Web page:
Dear Amy: We are a family of seven siblings, all in our 60s.
In 2017, our sister “Susan” (who lives across the country) called Brian on a day he was feeling deeply sad. Otherwise, it was a normal day — his son was helping to pack Brian’s car for the work trip he was taking that afternoon, and neighbors were clustered on the sidewalk, participating in a local gardening project.
Susan contacted another sister, “Stella,” with concerns that Brian was suicidal. Without contacting Brian, his wife, anyone else in the household, or any other local family members or neighbors, Stella phoned the local police for a “wellness” check. She alerted the authorities that our brother, a hunter, owns guns.
The police showed up, guns locked and loaded — and wearing flak vests. They handcuffed Brian in front of his neighbors, put him in a squad car and took him to the local ER, where his RN daughter was working in the ICU.
He passed the ER evaluation and was home within hours but missed his flight for the work trip.
Brian was furious with these two sisters for launching this intervention. Susan and Stella have subsequently not talked to him or anyone else in the family for five years. They demand an apology for having saved our brother’s life.
They accuse us all of “triangulation” for not supporting their decision. It has impacted every possible family event: weddings, birthdays, holidays, baby showers, funerals, family reunions, vacations and casual gatherings. They boycott the annual family reunion.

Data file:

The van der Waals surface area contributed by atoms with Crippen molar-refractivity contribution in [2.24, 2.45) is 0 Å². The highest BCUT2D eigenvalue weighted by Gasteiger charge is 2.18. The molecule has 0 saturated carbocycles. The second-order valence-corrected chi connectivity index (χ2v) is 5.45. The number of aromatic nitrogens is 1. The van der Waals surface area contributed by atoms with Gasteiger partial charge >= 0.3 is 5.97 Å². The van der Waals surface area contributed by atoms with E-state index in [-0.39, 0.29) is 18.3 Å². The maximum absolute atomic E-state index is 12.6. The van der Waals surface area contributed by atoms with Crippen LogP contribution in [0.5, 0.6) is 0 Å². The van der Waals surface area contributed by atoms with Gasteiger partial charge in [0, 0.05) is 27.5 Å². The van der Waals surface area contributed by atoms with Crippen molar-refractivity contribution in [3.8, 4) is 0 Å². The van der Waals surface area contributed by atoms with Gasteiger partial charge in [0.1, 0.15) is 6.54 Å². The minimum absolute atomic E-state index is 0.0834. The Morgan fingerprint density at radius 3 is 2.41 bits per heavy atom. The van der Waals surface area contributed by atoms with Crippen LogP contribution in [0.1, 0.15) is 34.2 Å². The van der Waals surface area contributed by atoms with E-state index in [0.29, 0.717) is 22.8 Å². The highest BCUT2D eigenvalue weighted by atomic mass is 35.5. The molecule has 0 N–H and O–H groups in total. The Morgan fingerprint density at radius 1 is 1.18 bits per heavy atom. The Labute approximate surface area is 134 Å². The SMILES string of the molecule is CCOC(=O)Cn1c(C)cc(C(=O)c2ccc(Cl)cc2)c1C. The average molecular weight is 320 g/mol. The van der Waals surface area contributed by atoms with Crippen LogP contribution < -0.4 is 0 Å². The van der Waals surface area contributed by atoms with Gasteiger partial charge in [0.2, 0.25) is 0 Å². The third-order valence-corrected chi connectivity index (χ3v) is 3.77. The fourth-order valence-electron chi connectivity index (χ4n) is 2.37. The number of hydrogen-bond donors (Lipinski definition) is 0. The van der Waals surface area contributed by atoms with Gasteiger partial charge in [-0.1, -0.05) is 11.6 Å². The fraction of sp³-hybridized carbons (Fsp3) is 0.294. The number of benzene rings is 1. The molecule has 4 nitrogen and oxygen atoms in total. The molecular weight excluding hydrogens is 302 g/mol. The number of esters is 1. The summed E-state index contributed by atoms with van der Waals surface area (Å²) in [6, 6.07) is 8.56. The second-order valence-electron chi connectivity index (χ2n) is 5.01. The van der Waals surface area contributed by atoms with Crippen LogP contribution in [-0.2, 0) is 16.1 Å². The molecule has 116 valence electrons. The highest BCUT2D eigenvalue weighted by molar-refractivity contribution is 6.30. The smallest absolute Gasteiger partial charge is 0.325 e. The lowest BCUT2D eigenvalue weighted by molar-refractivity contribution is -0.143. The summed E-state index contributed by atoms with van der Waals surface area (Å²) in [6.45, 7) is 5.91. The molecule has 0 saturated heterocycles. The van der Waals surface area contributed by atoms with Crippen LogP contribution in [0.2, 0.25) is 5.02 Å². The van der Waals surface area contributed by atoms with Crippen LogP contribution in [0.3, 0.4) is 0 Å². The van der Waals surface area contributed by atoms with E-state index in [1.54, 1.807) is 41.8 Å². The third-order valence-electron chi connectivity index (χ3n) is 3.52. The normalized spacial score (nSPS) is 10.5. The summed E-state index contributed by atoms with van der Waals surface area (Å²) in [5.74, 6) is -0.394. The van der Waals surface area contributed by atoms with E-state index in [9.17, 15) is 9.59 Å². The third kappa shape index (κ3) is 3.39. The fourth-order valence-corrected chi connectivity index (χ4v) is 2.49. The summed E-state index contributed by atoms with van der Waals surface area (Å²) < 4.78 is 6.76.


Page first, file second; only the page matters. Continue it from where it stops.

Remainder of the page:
Can’t sadness and parental grief and despondency be discussed, managed and supported, without launching a paramilitary response?
— Surviving Sister
Surviving: Your two sisters misread and overreacted to your brother’s situation in the moment, and I agree that they have handled things very badly, especially in the aftermath of this episode.
It’s ironic that they both cared so much for your brother’s welfare, and they are reacting to their own actions by not caring at all for his welfare now.
They might have said to “Brian”: “We were panicking. We had no idea of what the police response would be, and we feel terrible for putting you through additional trauma and strain. We’re so sorry!”
Instead, they are doing what people who feel cornered by their mistakes often do: They are doubling down.
Because you are the one who wrote to me, I think you should make an effort to reach out to these sisters — on your own and representing only your point of view. If they want to come to the family table, they will have to find a way, and you can offer to help — but you cannot do it for them.
Brian, of course, gets to make his own choice regarding any contact with these sisters.
Dear Amy: I am a financially independent adult.
My parents raised me Catholic, but they know that I left the Church a long time ago. What can I do about them proselytizing to me?
Should I just ignore their texts? Should I ask them to stop?
I left Catholicism a long time ago and don’t care to return.
— Gay Son
Son: To point out the obvious, you may believe that the Catholic church may have left you before you left the church.
Yes, you should ask your parents to stop proselytizing to you. Tell them that when they do this, it pushes you farther away from them. If you have left the church but retained your Christian faith, they might be relieved if you told them this.
If they continue, yes — ignore these texts, but don’t ignore your parents. They may be afraid that they are losing you (or have already lost you), and their efforts are misguided and misapplied.
Dear Amy: Regarding your “Best Of” column about dragging a refusing teenager on “one last family vacation,” I’m on the teen’s side.
I hated family vacations. My parents fought nonstop and because I was the oldest, I had to look after the younger ones.
When I was 17, I stopped going on vacation (I had a job), and it gave me some peace and quiet.
Relieved!: This scenario was one I hadn’t anticipated, and yes — it sounds like a real trial for you.
©2022 by Amy Dickinson distributed by Tribune Content Agency